Statement of the COSATU Central Executive Committee, 23-25 August 2010

by Aug 26, 2010All Articles

23-25 August 2010

Protection of Information Bill

COSATU generally accepts that apartheid security legislation should be replaced, and would accept that safeguards are needed to protect specific categories of information (provided they are very narrowly defined) for the purposes of protection of safety and security.

We accept that there is a need to address the problem of “information peddling”, considering COSATU’s own experience with the “Browse Mole Report”.

The federation however cannot support this bill and has made written and oral submissions to the Ad Hoc Committee considering the Bill in Parliament. Our concerns include:

1.      The Bill covers a far too broad range of information that can be classified on the grounds that it is considered to affect the “national interest”, which is widely defined to include such problematic elements as:
•Matters relating to the advancement of the public good
•Matters relating to the protection and preservation of anything owned or maintained by the State
•Pursuit of … economic growth, free trade, a stable monetary system and sound international relations.
•Significant political and economic relations with international organisations and foreign governments.

This is further expanded to include “commercial information” that would include:
•Information whose disclosure would “prejudice” commercial, business, financial or industrial interests causing such effects as:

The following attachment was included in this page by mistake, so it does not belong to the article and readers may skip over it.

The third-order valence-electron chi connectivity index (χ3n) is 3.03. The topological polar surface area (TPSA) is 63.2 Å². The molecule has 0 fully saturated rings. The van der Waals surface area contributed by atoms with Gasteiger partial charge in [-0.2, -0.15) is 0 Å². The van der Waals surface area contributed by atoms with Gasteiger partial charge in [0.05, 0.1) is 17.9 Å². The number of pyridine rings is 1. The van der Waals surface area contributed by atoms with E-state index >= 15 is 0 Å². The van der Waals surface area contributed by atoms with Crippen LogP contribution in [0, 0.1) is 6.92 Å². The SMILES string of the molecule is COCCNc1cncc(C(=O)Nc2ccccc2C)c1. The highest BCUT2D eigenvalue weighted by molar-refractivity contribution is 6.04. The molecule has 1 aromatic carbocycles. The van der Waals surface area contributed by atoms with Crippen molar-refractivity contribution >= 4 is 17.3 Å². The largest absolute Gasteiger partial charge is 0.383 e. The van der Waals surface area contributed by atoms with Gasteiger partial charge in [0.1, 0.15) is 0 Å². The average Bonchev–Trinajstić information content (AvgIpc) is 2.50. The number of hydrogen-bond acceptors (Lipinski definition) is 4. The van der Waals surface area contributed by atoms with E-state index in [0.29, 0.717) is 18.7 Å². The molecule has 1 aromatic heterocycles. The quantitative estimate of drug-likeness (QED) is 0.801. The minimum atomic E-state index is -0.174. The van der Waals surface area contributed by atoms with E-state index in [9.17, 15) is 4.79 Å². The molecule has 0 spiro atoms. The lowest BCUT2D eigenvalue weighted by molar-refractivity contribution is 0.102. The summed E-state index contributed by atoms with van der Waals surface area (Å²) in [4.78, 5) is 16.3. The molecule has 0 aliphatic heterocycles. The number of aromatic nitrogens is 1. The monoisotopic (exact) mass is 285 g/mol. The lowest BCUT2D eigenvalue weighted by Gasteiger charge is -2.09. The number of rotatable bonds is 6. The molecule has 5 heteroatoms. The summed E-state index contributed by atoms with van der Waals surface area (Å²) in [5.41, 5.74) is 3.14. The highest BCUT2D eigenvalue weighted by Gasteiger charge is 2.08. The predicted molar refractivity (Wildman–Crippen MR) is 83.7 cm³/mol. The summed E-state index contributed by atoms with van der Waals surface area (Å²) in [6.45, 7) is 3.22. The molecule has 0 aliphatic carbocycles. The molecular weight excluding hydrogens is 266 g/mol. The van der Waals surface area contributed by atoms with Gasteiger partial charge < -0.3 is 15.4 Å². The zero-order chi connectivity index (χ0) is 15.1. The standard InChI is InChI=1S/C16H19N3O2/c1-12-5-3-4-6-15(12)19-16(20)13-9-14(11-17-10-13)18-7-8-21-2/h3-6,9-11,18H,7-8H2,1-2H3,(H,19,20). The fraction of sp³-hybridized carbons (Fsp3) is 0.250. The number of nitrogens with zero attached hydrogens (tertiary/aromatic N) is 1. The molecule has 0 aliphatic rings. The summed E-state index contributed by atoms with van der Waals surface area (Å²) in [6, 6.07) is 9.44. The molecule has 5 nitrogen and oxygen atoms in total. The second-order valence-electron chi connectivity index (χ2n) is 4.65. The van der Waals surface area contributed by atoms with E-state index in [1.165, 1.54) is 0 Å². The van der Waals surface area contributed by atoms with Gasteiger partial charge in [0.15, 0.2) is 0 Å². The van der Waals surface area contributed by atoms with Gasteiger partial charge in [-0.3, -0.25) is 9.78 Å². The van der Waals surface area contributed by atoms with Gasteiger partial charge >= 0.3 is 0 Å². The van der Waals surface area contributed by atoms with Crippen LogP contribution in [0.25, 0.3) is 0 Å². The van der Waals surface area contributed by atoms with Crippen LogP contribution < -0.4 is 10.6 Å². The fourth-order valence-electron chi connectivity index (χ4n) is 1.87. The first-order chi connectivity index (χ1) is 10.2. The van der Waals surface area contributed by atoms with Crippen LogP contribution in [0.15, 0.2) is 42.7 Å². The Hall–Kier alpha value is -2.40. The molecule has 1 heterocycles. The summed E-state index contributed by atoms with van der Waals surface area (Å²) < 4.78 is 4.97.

a.      Financial loss or competitive or reputational injury
b.      Disclosure of trade secrets, confidential processes, operations, styles of work, source of income, profits, losses or expenditures

2.      Classification of information extends beyond what us strictly necessary for the purposes of safety and security, including information, which would affect “commercial, business, financial or industrial interests…. or cause financial loss or competitive or reputational injury”. A key concern relates to the potential these provisions create to suppress information on corruption and irregularities.
3.      A person wanting access to classified information must apply to the same HOD who classified the information to declassify it.  This raises concerns about conflict of interest.  Appeals against the HOD would have to be lodged with the Ministry under which s/he falls.